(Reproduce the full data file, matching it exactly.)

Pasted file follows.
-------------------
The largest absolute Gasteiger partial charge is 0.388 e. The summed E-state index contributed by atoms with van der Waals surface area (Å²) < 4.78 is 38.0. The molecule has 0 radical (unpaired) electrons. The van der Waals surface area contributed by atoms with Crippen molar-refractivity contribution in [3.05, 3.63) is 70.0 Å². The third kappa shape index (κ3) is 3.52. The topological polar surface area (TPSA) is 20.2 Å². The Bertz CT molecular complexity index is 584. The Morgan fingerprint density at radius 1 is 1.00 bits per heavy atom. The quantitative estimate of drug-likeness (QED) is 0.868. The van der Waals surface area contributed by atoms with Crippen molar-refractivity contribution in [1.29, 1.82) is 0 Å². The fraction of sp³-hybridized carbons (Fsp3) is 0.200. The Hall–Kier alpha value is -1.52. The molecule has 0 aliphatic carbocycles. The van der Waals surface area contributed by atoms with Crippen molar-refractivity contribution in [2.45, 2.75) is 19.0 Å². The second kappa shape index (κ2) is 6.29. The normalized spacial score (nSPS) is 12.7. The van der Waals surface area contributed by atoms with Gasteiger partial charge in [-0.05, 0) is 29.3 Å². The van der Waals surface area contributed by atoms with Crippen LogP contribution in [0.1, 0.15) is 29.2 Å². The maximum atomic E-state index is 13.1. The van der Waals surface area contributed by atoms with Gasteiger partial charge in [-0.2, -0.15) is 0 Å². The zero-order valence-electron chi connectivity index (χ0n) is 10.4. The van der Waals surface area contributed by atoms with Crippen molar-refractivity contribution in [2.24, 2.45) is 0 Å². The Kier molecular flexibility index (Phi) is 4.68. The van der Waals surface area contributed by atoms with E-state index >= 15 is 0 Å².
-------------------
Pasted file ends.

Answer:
The largest absolute Gasteiger partial charge is 0.388 e. The summed E-state index contributed by atoms with van der Waals surface area (Å²) < 4.78 is 38.0. The molecule has 0 radical (unpaired) electrons. The van der Waals surface area contributed by atoms with Crippen molar-refractivity contribution in [3.05, 3.63) is 70.0 Å². The third kappa shape index (κ3) is 3.52. The topological polar surface area (TPSA) is 20.2 Å². The Bertz CT molecular complexity index is 584. The Morgan fingerprint density at radius 1 is 1.00 bits per heavy atom. The quantitative estimate of drug-likeness (QED) is 0.868. The van der Waals surface area contributed by atoms with Crippen molar-refractivity contribution in [1.29, 1.82) is 0 Å². The fraction of sp³-hybridized carbons (Fsp3) is 0.200. The Hall–Kier alpha value is -1.52. The molecule has 0 aliphatic carbocycles. The van der Waals surface area contributed by atoms with Crippen molar-refractivity contribution in [2.45, 2.75) is 19.0 Å². The second kappa shape index (κ2) is 6.29. The normalized spacial score (nSPS) is 12.7. The van der Waals surface area contributed by atoms with Gasteiger partial charge in [-0.05, 0) is 29.3 Å². The van der Waals surface area contributed by atoms with Crippen LogP contribution in [0.1, 0.15) is 29.2 Å². The maximum atomic E-state index is 13.1. The van der Waals surface area contributed by atoms with Gasteiger partial charge in [-0.2, -0.15) is 0 Å². The zero-order valence-electron chi connectivity index (χ0n) is 10.4. The van der Waals surface area contributed by atoms with Crippen molar-refractivity contribution in [2.24, 2.45) is 0 Å². The Kier molecular flexibility index (Phi) is 4.68. The van der Waals surface area contributed by atoms with E-state index >= 15 is 0 Å².